Argentina couldn’t punch back hard enough directly to the UK heartland to stop the successive batches of missiles ordered up from being used sequentially on them. Due to the potential energy resources off the Falklands any war will make economic sense to endure until the UK wins again – early prisoners & casualties would deserve our sympathy.

  • Robin

    To all those who said above that Obama is anti-American, they are correct. His actions towards Britain have much less to do with Britain than it does with the desire and goal of some people here in the States who seek to “fundamentally transform America”. Part of that transformation involves alienating our traditional allies.

    There are many people here who would choose to stand loyal with those allies. I just don’t know what it will actually be within our means to succeed in doing to be of assistance in this case.

  • petras

    Posters have missed the significant strengthening of air defenses established AFTER the Falklands War at RAF Mt Pleasant Airbase. Really from 0 to strong.

    Flights of Eurofighter Typhoons since 2009 are also supported by Lockheed Hercules C.1s and (since 1996) Vickers VC10 C.1s equipped for aerial refuelling, transport, search and rescue and maritime patrol.

    The Typhoon is the latest generation of multi-role combat aircraft that compares favourably with the best Russian SU model and the top American F22 Raptor. Rated better than F14, F15 and F16s currently deployed around the world.

    The Argentine Air Force ? 8 aging Su-29s, ~30 old Mirages. No match for even a handful of Typhoons.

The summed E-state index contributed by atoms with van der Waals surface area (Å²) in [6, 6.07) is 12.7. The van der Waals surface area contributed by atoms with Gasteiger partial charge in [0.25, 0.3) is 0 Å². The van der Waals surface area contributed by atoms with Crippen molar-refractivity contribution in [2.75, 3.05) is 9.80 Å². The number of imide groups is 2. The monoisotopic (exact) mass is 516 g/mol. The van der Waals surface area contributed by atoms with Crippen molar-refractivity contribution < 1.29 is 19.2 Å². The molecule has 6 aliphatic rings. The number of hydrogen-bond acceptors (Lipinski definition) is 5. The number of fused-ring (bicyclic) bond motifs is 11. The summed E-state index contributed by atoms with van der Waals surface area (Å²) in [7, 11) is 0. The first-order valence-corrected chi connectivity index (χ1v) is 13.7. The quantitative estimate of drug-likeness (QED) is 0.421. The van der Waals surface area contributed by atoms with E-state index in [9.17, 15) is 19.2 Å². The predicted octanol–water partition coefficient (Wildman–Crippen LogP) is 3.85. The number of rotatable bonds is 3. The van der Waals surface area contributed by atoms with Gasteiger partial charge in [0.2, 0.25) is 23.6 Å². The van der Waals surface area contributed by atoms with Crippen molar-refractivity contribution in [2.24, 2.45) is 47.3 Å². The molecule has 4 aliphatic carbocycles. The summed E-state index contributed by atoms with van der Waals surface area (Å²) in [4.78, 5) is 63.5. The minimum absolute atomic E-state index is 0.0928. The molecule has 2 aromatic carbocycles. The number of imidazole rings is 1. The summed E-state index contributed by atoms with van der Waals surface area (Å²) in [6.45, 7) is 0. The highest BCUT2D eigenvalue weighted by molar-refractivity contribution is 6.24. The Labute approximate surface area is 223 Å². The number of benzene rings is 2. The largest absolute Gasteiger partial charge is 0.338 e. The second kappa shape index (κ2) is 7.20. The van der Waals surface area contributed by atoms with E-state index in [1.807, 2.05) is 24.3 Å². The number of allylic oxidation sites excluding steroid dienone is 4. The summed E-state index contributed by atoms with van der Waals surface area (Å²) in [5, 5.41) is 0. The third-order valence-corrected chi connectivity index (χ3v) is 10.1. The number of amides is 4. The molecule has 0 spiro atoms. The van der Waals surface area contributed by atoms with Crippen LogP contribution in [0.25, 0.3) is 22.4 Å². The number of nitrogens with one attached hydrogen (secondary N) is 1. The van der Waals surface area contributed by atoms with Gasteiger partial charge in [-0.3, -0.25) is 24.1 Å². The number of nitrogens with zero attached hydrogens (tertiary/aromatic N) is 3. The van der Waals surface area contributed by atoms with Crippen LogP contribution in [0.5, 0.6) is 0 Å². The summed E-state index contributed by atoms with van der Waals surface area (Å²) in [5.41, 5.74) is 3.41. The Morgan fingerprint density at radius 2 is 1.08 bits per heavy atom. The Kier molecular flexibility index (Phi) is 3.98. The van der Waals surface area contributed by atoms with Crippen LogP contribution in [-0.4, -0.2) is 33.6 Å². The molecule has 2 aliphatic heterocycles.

• Eric

    I should point out that a big part of the reason for why the Falklands were taken, last time, was PRECISELY the same situation – to distract the public from a horrific economic situation.

    History teaches that this does NOT make it in any way less likely. If anything, it makes a potential repeat more so.

    There are many other factors involved, of course, but saying that’s a reason they would be dissuaded is the complete opposite to what took place.

  • Asbo604

    Well we (the Brits) have actually fought in Sierra Leone in 2002 without any assistance other then local forces.
    As for a Falklands war in future, some comments are correct, if it came down to numbers, Stalingrad style, then Argentina plus allies would win hands down. Other scenarios are less certain due to various treaties and pacts etc.
    Ultimately Argentina has about as much claim as we do to the original 13 colonies, or more similar, Hawaii.
    Its sad because traditionally Argentina and Britain have been quite close.
    Also with major Argentine politicians such as KIRCHNER and TIMMERMAN, you have to wonder what their grandparents did in WW2, not exactly latino names huh?

    P.S I would swap the islands, plus oil for half or the Argentine women from Bailando Por Un Sueno any day.